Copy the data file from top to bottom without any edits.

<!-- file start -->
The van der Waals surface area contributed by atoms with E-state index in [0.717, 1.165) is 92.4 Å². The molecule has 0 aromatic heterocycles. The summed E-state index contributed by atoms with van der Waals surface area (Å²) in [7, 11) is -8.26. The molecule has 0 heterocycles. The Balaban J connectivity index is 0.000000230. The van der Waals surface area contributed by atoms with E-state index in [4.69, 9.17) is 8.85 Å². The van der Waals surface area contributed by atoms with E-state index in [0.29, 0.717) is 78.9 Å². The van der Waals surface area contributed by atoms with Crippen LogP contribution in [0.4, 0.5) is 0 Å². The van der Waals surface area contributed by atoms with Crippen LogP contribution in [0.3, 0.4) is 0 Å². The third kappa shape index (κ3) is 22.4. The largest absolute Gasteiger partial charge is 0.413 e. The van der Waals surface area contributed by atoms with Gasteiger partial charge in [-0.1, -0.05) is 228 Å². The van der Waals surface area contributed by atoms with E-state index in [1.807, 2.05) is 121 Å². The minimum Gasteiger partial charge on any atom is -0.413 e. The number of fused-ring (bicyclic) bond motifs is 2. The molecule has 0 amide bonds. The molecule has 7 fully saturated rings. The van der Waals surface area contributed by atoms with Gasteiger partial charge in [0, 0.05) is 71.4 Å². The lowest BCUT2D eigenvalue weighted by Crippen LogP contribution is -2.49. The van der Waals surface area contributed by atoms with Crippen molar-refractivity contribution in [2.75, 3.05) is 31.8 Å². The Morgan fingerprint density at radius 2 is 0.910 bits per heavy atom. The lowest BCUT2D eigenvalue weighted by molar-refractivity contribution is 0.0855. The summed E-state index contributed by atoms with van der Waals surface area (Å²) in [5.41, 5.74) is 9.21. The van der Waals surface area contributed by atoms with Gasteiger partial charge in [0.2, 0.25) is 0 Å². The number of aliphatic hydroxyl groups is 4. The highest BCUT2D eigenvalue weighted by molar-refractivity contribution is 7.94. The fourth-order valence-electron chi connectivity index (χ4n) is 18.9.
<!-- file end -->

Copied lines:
The van der Waals surface area contributed by atoms with E-state index in [0.717, 1.165) is 92.4 Å². The molecule has 0 aromatic heterocycles. The summed E-state index contributed by atoms with van der Waals surface area (Å²) in [7, 11) is -8.26. The molecule has 0 heterocycles. The Balaban J connectivity index is 0.000000230. The van der Waals surface area contributed by atoms with E-state index in [4.69, 9.17) is 8.85 Å². The van der Waals surface area contributed by atoms with E-state index in [0.29, 0.717) is 78.9 Å². The van der Waals surface area contributed by atoms with Crippen LogP contribution in [0.4, 0.5) is 0 Å². The van der Waals surface area contributed by atoms with Crippen LogP contribution in [0.3, 0.4) is 0 Å². The third kappa shape index (κ3) is 22.4. The largest absolute Gasteiger partial charge is 0.413 e. The van der Waals surface area contributed by atoms with Gasteiger partial charge in [-0.1, -0.05) is 228 Å². The van der Waals surface area contributed by atoms with E-state index in [1.807, 2.05) is 121 Å². The minimum Gasteiger partial charge on any atom is -0.413 e. The number of fused-ring (bicyclic) bond motifs is 2. The molecule has 0 amide bonds. The molecule has 7 fully saturated rings. The van der Waals surface area contributed by atoms with Gasteiger partial charge in [0, 0.05) is 71.4 Å². The lowest BCUT2D eigenvalue weighted by Crippen LogP contribution is -2.49. The van der Waals surface area contributed by atoms with Crippen molar-refractivity contribution in [2.75, 3.05) is 31.8 Å². The Morgan fingerprint density at radius 2 is 0.910 bits per heavy atom. The lowest BCUT2D eigenvalue weighted by molar-refractivity contribution is 0.0855. The summed E-state index contributed by atoms with van der Waals surface area (Å²) in [5.41, 5.74) is 9.21. The van der Waals surface area contributed by atoms with Gasteiger partial charge in [0.2, 0.25) is 0 Å². The number of aliphatic hydroxyl groups is 4. The highest BCUT2D eigenvalue weighted by molar-refractivity contribution is 7.94. The fourth-order valence-electron chi connectivity index (χ4n) is 18.9.